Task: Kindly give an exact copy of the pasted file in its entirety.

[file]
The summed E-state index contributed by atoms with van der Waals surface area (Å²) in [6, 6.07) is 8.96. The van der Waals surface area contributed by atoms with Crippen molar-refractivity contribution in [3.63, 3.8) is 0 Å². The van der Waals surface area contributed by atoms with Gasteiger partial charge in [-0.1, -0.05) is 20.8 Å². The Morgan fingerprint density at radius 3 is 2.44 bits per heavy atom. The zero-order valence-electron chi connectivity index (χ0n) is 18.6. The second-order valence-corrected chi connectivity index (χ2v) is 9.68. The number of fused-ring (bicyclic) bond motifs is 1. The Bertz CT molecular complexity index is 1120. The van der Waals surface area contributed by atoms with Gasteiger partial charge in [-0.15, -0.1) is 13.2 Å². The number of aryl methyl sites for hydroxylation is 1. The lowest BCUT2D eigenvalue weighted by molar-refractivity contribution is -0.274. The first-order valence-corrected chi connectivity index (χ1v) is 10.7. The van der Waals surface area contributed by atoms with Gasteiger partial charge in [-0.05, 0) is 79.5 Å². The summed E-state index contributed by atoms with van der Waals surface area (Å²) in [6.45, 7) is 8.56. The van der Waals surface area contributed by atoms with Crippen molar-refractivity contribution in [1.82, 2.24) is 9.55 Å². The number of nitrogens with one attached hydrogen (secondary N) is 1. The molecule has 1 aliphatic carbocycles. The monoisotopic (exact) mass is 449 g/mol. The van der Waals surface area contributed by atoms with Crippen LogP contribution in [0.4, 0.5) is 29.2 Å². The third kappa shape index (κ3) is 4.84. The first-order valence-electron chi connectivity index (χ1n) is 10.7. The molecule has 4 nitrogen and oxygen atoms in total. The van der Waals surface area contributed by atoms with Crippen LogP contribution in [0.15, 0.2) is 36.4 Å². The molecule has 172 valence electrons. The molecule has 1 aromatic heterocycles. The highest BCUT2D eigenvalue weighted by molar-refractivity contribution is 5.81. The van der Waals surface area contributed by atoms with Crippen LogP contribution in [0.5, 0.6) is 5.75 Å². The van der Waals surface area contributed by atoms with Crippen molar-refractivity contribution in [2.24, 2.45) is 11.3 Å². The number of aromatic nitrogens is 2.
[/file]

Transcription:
The summed E-state index contributed by atoms with van der Waals surface area (Å²) in [6, 6.07) is 8.96. The van der Waals surface area contributed by atoms with Crippen molar-refractivity contribution in [3.63, 3.8) is 0 Å². The van der Waals surface area contributed by atoms with Gasteiger partial charge in [-0.1, -0.05) is 20.8 Å². The Morgan fingerprint density at radius 3 is 2.44 bits per heavy atom. The zero-order valence-electron chi connectivity index (χ0n) is 18.6. The second-order valence-corrected chi connectivity index (χ2v) is 9.68. The number of fused-ring (bicyclic) bond motifs is 1. The Bertz CT molecular complexity index is 1120. The van der Waals surface area contributed by atoms with Gasteiger partial charge in [-0.15, -0.1) is 13.2 Å². The number of aryl methyl sites for hydroxylation is 1. The lowest BCUT2D eigenvalue weighted by molar-refractivity contribution is -0.274. The first-order valence-corrected chi connectivity index (χ1v) is 10.7. The van der Waals surface area contributed by atoms with Gasteiger partial charge in [-0.05, 0) is 79.5 Å². The summed E-state index contributed by atoms with van der Waals surface area (Å²) in [6.45, 7) is 8.56. The van der Waals surface area contributed by atoms with Crippen molar-refractivity contribution in [1.82, 2.24) is 9.55 Å². The number of nitrogens with one attached hydrogen (secondary N) is 1. The molecule has 1 aliphatic carbocycles. The monoisotopic (exact) mass is 449 g/mol. The van der Waals surface area contributed by atoms with Crippen LogP contribution in [0.4, 0.5) is 29.2 Å². The third kappa shape index (κ3) is 4.84. The first-order valence-electron chi connectivity index (χ1n) is 10.7. The molecule has 4 nitrogen and oxygen atoms in total. The van der Waals surface area contributed by atoms with Crippen LogP contribution in [0.15, 0.2) is 36.4 Å². The molecule has 172 valence electrons. The molecule has 1 aromatic heterocycles. The highest BCUT2D eigenvalue weighted by molar-refractivity contribution is 5.81. The van der Waals surface area contributed by atoms with Crippen LogP contribution in [0.5, 0.6) is 5.75 Å². The van der Waals surface area contributed by atoms with Crippen molar-refractivity contribution in [2.24, 2.45) is 11.3 Å². The number of aromatic nitrogens is 2.